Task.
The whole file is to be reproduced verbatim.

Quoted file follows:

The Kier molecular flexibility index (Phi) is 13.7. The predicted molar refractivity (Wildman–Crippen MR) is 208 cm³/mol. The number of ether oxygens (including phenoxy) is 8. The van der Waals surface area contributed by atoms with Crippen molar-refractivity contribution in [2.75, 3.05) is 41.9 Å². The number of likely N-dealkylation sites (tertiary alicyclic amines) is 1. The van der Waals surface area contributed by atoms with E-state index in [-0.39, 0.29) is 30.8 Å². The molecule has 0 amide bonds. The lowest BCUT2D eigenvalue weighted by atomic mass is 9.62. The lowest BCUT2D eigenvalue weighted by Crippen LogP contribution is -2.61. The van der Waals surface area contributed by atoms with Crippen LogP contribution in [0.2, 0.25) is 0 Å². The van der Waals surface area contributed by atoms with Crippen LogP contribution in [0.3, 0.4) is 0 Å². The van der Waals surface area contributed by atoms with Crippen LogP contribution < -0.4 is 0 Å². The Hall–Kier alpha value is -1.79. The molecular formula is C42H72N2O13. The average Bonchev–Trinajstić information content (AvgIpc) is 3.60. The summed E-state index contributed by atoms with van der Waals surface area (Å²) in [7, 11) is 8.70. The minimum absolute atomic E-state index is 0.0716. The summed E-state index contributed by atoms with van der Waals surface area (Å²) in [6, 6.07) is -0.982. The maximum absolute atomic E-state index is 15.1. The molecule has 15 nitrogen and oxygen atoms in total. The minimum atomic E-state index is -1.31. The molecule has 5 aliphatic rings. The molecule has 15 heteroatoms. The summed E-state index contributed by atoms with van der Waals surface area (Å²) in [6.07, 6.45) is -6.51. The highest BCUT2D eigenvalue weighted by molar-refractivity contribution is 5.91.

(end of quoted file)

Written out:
The Kier molecular flexibility index (Phi) is 13.7. The predicted molar refractivity (Wildman–Crippen MR) is 208 cm³/mol. The number of ether oxygens (including phenoxy) is 8. The van der Waals surface area contributed by atoms with Crippen molar-refractivity contribution in [2.75, 3.05) is 41.9 Å². The number of likely N-dealkylation sites (tertiary alicyclic amines) is 1. The van der Waals surface area contributed by atoms with E-state index in [-0.39, 0.29) is 30.8 Å². The molecule has 0 amide bonds. The lowest BCUT2D eigenvalue weighted by atomic mass is 9.62. The lowest BCUT2D eigenvalue weighted by Crippen LogP contribution is -2.61. The van der Waals surface area contributed by atoms with Crippen LogP contribution in [0.2, 0.25) is 0 Å². The van der Waals surface area contributed by atoms with Crippen LogP contribution in [0.3, 0.4) is 0 Å². The van der Waals surface area contributed by atoms with Crippen LogP contribution < -0.4 is 0 Å². The Hall–Kier alpha value is -1.79. The molecular formula is C42H72N2O13. The average Bonchev–Trinajstić information content (AvgIpc) is 3.60. The summed E-state index contributed by atoms with van der Waals surface area (Å²) in [7, 11) is 8.70. The minimum absolute atomic E-state index is 0.0716. The summed E-state index contributed by atoms with van der Waals surface area (Å²) in [6, 6.07) is -0.982. The maximum absolute atomic E-state index is 15.1. The molecule has 15 nitrogen and oxygen atoms in total. The minimum atomic E-state index is -1.31. The molecule has 5 aliphatic rings. The molecule has 15 heteroatoms. The summed E-state index contributed by atoms with van der Waals surface area (Å²) in [6.07, 6.45) is -6.51. The highest BCUT2D eigenvalue weighted by molar-refractivity contribution is 5.91.